Would you take the time to stoop and rescue a crumpled, filthy piece of paper from the sidewalk on your journey to an important appointment? You probably would if you recognized Ben Franklin’s face peering through the dirt. That little parable of the soiled C-note was dramatized by Bishop Roger Gries as he began his homily at last week’s Journey to Bethlehem mass, an annual event held at Tremont’s OLA/St. Joseph Center and sponsored by Catholic Charities Disability Services and Ministries. This was a fitting demonstration for a congregation filled with people poor in spirit but rich in faith about the redemption of their hidden value.
Many of them relate to the rejection that the Holy Family faced as they journeyed to Bethlehem. The innkeepers from whom Joseph sought shelter for his pregnant wife didn’t see the value this budding family would bring to humanity thousands of years into the future. The readings for the third Sunday of Advent echo that theme of the intrinsic spiritual value God sees in us. They can help all of us find strength in the promise of Christ’s coming as foretold by Isaiah in our first reading ( Is 35:1-6a, 10) .
Strengthen the hands that are feeble, make firm the knees that are weak, say to those whose hearts are frightened: Be strong, fear not! Here is your God, he comes with vindication; with divine recompense he comes to save you.
All of the human frailties Isaiah detailed were evident as one walked among last week’s Journey to Bethlehem congregation. Yet as the service proceeded, collective hope was also evident. One by one, these faithful people brought to the altar statues representing the Holy Family and the shepherds and animals that kept them company on that first Christmas night. Backing them up in their procession toward the stable, as in our life’s journey, were the bread and wine that would deliver the promise of Christ’s body and blood.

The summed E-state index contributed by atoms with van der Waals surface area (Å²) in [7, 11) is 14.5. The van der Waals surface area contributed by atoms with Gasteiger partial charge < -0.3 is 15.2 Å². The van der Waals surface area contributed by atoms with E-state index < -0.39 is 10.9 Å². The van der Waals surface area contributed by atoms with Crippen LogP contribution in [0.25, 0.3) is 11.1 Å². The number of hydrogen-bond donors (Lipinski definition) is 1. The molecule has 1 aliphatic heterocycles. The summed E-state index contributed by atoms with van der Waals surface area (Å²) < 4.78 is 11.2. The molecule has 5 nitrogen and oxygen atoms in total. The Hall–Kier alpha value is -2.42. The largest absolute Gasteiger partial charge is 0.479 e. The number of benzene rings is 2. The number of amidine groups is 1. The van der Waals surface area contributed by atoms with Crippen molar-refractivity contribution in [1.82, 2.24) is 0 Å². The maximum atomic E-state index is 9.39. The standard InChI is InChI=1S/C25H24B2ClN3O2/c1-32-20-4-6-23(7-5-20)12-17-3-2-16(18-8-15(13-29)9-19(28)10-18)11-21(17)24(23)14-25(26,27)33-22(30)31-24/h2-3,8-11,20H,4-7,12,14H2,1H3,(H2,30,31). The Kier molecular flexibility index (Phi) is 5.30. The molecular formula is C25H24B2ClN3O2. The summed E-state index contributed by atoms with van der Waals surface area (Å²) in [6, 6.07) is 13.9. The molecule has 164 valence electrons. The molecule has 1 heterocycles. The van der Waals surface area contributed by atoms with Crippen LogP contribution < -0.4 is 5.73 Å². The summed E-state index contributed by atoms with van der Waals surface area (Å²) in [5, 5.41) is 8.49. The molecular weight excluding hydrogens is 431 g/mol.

Waiting for the fulfillment Advent represents takes patience and discipline. All of us who are broken seek the sudden wholeness that Jesus brought many through his miracles. But as James tells us in this Sunday’s second reading (Jas 5:7-10) , the development of good fruit requires a farmer’s patience.
See how the farmer waits for the precious fruit of the earth, being patient with it until it receives the early and the late rains. You too must be patient. Make your hearts firm, because the coming of the Lord is at hand.
Easier said than done. John the Baptist himself was still not sure—even after baptizing his cousin in the water—that this was the one whose sandals he was unfit to unfasten (Mt 11:2-11). That’s why the poor in spirit who regained the riches of sight, hearing, mobility, health and life after gathering the guts to seek these gifts from Jesus had such a special placement on his list of beatitudes: because “theirs is the Kingdom of Heaven.”
“Amen, I say to you,” Jesus said, “among those born of women there has been none greater than John the Baptist; yet the least in the kingdom of heaven is greater than he.”
The humble hearts who came to last Saturday’s Journey to Bethlehem were no less faithful about who Jesus was than those who made their own personal journeys to seek him out 2000 years ago, whether in the streets of Jerusalem or from a cross next to him at Golgotha. And Jesus is just as sure about the purchasing power of those poor in spirit. By their faith they’ve laid claim to his Kingdom.